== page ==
Future of English Heritage

Part of the debate – in Westminster Hall at 2:30 pm on 2nd April 2014.

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Photo of Jenny Chapman Jenny Chapman Shadow Minister (Justice) 2:30 pm, 2nd April 2014

It is a pleasure, Mrs Osborne, to serve under your chairmanship. I am pleased to have secured this debate. English Heritage—or, to give it its correct title, the Historic Buildings and Monuments Commission—is a national institution that has guardianship of some of our most treasured monuments, buildings and landscapes. The two most famous that spring to mind are Stonehenge and Hadrian’s wall, but it manages a great variety of sites throughout the country, as well as fulfilling important duties in the planning and protection of our national heritage.

Hon. Members will know that the Government have consulted on a new model for English Heritage, which would see a new charity established to take over the conservation and management of the national heritage collection, while other responsibilities would remain with a smaller, renamed non-departmental body. The proposals have been welcomed in some quarters, and greeted with concern in others. The Department for Culture, Media and Sport is working on its response to the consultation, and I hope today will provide an opportunity for hon. Members to ask questions, to voice any concerns or hopes for the future of English Heritage, and to contribute to the Minister’s thinking.

The duties of English Heritage are set out in statute in the National Heritage Act 1983. They are to secure the preservation of historic sites and monuments, to promote the preservation and enhancement of conservation areas, and to promote the public’s enjoyment of ancient monuments and buildings. I am lucky to live near wonderful Durham university, which has a fabulous archaeology department where, some time ago, I studied mediaeval archaeology for a couple of years and looked in detail at the work of Sir Charles Peers who was, as colleagues may know, responsible for acquiring many of the sites for what was then the Ministry of Works. He was responsible and accountable, but was not always viewed in the best light by archaeologists because he swept away much of the archaeology from many sites and replaced it with immaculate lawns. That is what we are left with today.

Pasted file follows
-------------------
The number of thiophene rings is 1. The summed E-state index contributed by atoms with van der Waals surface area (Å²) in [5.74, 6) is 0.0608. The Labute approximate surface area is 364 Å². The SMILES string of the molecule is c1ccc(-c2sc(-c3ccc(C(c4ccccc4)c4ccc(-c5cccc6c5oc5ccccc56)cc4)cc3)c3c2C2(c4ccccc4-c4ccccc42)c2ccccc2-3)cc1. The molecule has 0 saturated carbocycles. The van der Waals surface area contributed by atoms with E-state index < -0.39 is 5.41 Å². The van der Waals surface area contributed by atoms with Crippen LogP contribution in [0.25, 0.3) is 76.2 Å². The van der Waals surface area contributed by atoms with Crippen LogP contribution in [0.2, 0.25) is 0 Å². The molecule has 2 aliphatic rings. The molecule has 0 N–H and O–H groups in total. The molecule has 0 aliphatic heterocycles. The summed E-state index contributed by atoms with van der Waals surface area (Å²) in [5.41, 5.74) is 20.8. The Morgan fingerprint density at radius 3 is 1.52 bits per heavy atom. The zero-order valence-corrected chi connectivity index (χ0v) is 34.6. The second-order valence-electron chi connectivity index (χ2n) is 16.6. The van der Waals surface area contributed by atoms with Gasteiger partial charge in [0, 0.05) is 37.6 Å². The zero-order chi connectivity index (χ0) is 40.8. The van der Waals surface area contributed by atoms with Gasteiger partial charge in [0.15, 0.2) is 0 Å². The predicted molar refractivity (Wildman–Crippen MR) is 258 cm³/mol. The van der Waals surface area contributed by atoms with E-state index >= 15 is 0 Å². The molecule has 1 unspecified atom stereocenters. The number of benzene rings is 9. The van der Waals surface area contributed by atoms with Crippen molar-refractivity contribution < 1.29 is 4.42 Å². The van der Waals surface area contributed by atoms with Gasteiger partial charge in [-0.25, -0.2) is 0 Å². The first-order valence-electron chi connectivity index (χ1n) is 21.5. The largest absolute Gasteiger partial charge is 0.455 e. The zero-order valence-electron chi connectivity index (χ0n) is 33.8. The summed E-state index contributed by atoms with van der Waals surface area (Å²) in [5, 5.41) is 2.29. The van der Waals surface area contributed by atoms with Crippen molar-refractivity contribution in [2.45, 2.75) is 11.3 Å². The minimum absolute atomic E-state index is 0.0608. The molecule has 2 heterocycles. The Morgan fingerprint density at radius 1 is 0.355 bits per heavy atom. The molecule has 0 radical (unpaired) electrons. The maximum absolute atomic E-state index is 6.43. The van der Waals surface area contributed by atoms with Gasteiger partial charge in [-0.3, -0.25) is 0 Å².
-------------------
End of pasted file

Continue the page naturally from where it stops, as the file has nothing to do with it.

The commission recognises that it is probably best known for its work in looking after the national heritage collection. The collection spans more than 400 historic sites and monuments that are open to the public, as well as more than 500,000 artefacts and 12 million photographs in its public archives. The sites range from Roman ruins to a 1960s nuclear bunker, and I am reliably informed that the collection includes both Charles Darwin’s diaries and the Duke of Wellington’s boots, although I have not seen them. It hosts 11 million visitors every year, as well as 445,000 free educational visits.

However, English Heritage’s work is far wider than just the collection. It has just under 75,000 members, who contribute to self-generated revenue, and gives out £24 million in grants every year for conservation projects. In addition, it advises the Government on heritage protection, designates places of significance to be listed for statutory protection, and advises owners, developers and local authorities on development decisions. In total, the commission advises on more than 17,000 planning applications every year, and it would be helpful if the Minister explained his assessment of developer-funded archaeology in this context and advice to local authorities on conservation areas. We have some conservation areas in my constituency, and any tampering with decision making on them will garner a huge amount of interest when it comes to residents’ attention.

Will the Minister also explain how the quality of preservation will be guaranteed in future? English Heritage is the custodian of last resort for heritage sites that are at risk and not otherwise being cared for. It would be a tragedy if the quality of curation that English Heritage has managed to achieve were diminished. English Heritage is currently a non-departmental public body. Its work is funded mainly by a departmental grant. Last year, its funding streams included grant in aid of £103 million, and just under £57 million was self-generated through membership, entry fees, retail and catering.

The reason for this debate is that the future funding and structure of English Heritage is uncertain. In December 2013, the Government published a consultation outlining a new model for the organisation, and closed it in early February. The model proposed would see English Heritage split into two separate bodies. One part would retain the name “English Heritage” but would become a charitable enterprise and would take on the management of sites in the national heritage collection. The charity would be fully responsible for the conservation and public use of sites, and would manage the collection for eight years.

The Government’s intention is to give the charity an £80 million one-off investment to tackle a significant backlog of conservation defects. That backlog has arisen, even with the grant-in-aid funding and the current arrangements, and there is concern that such a backlog could occur again. We need to know what the Government would do in that circumstance.